Leading article: Empty promises, aid and corruption


The relaxed manner in which the world has reacted to the accusations of corruption against the Kenyan government is as bizarre as it is indefensible. Last year, Kenya's respected anti-corruption chief, John Githongo, released a dossier accusing four Kenyan ministers of setting up bogus contracts with the intention of stealing millions of dollars from public funds. Mr Githongo also claimed that President Mwai Kibaki knew about the scam, but had decided to take no action. One might have expected that the international community would have at least put its annual $500m (£281m) aid donations on hold in light of these accusations. But not a bit of it. Last week, the World Bank revealed it will be proceeding with a fresh $120m loan to Kenya. And our own Department for International Development has pledged to make good on a £55m aid donation.

President Kibaki was elected in 2002 on a promise to stamp out corruption. But his administration seems to have sunk as low as that of his predecessor, Daniel arap Moi. These donations look all the more questionable in the light of Monday's revelation that, since 2002, the Kenyan government has spent $12m on official cars, including a fleet of 57 Mercedes. By some estimates, $1bn was lost in corruption over the past four years in Kenya.

Mr Githongo appears an impressive figure. The proper course of action for the international community would be to support him, or at least investigate his claims. But sending more money to Kenya undermines him, and everyone who has been fighting corruption in Kenya. DfID argues that it is impossible for these aid donations to be stolen because they will be channelled to specific development projects. This may be true in a strict sense. But aid helps relieve the Kenyan government of its responsibilities to its own people. And by taking the pressure off government finances, it widens the scope for graft.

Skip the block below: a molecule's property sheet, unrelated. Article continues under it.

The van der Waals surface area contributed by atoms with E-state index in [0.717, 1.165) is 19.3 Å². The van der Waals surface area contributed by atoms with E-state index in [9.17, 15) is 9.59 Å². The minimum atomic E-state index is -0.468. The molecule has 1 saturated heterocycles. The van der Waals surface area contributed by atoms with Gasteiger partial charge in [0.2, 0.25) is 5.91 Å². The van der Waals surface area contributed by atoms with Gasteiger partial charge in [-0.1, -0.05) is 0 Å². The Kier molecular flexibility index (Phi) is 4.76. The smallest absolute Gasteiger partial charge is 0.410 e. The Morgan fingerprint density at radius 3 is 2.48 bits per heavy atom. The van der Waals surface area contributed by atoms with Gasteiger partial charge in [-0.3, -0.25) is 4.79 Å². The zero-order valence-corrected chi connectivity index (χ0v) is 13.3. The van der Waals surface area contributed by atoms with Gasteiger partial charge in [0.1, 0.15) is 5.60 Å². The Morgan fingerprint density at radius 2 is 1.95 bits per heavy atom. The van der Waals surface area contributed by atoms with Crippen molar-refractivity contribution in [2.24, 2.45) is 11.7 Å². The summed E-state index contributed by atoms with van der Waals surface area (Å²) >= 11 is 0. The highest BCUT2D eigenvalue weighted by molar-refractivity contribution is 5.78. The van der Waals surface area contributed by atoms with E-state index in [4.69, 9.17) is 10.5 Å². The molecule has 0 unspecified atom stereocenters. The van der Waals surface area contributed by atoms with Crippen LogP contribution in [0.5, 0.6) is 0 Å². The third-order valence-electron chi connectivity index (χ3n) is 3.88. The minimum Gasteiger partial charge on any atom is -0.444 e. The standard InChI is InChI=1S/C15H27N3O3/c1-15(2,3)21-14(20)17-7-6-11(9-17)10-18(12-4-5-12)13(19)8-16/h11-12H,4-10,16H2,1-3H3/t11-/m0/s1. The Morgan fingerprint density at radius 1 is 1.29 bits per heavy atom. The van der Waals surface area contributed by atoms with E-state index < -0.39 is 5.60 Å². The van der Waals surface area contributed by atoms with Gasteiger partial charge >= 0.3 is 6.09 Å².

It has been suggested that, after pushing hard last year for more aid for relatively progressive states such as Kenya, it would be politically embarrassing for our Government to withhold aid now. It would certainly be unfortunate timing coming so soon after the cut in aid to Ethiopia, prompted by the political crackdown by Tony Blair's fellow commissioner for Africa, President Meles Zenawi.

But whatever twisted reasoning lies behind these decisions, the world must reconsider. The evidence of corruption mounts up. The G8's talk of promoting good governance in Africa is looking increasingly empty. And pouring aid into a corrupt regime will do Kenyans no good. The international community - including our own Government - seems to be making the same mistakes all over again.

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